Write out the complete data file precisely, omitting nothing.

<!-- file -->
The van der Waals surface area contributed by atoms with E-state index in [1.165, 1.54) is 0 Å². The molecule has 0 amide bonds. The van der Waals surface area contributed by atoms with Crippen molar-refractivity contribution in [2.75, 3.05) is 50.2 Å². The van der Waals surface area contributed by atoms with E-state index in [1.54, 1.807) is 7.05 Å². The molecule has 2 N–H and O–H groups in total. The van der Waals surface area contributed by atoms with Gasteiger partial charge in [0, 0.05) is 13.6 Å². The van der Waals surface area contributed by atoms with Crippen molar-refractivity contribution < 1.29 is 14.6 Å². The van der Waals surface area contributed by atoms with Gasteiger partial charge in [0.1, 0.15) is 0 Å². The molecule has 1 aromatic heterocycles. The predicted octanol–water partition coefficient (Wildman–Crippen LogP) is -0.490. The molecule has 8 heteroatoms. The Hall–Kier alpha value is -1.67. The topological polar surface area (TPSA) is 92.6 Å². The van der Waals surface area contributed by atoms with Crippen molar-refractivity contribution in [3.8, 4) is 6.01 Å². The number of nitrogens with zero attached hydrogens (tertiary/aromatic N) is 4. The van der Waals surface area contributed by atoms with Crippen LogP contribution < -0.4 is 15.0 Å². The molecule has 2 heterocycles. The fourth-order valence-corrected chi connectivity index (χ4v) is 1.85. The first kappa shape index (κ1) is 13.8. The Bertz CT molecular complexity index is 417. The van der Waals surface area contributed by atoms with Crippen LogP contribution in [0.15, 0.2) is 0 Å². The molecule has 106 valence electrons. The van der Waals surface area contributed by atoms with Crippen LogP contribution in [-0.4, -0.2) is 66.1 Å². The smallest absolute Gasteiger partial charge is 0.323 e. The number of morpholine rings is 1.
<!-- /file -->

The van der Waals surface area contributed by atoms with E-state index in [1.165, 1.54) is 0 Å². The molecule has 0 amide bonds. The van der Waals surface area contributed by atoms with Crippen molar-refractivity contribution in [2.75, 3.05) is 50.2 Å². The van der Waals surface area contributed by atoms with E-state index in [1.54, 1.807) is 7.05 Å². The molecule has 2 N–H and O–H groups in total. The van der Waals surface area contributed by atoms with Gasteiger partial charge in [0, 0.05) is 13.6 Å². The van der Waals surface area contributed by atoms with Crippen molar-refractivity contribution < 1.29 is 14.6 Å². The van der Waals surface area contributed by atoms with Gasteiger partial charge in [0.1, 0.15) is 0 Å². The molecule has 1 aromatic heterocycles. The predicted octanol–water partition coefficient (Wildman–Crippen LogP) is -0.490. The molecule has 8 heteroatoms. The Hall–Kier alpha value is -1.67. The topological polar surface area (TPSA) is 92.6 Å². The van der Waals surface area contributed by atoms with Crippen molar-refractivity contribution in [3.8, 4) is 6.01 Å². The number of nitrogens with zero attached hydrogens (tertiary/aromatic N) is 4. The van der Waals surface area contributed by atoms with Crippen LogP contribution < -0.4 is 15.0 Å². The molecule has 2 heterocycles. The fourth-order valence-corrected chi connectivity index (χ4v) is 1.85. The first kappa shape index (κ1) is 13.8. The Bertz CT molecular complexity index is 417. The van der Waals surface area contributed by atoms with Crippen LogP contribution in [0.15, 0.2) is 0 Å². The molecule has 106 valence electrons. The van der Waals surface area contributed by atoms with Crippen LogP contribution in [-0.4, -0.2) is 66.1 Å². The smallest absolute Gasteiger partial charge is 0.323 e. The number of morpholine rings is 1.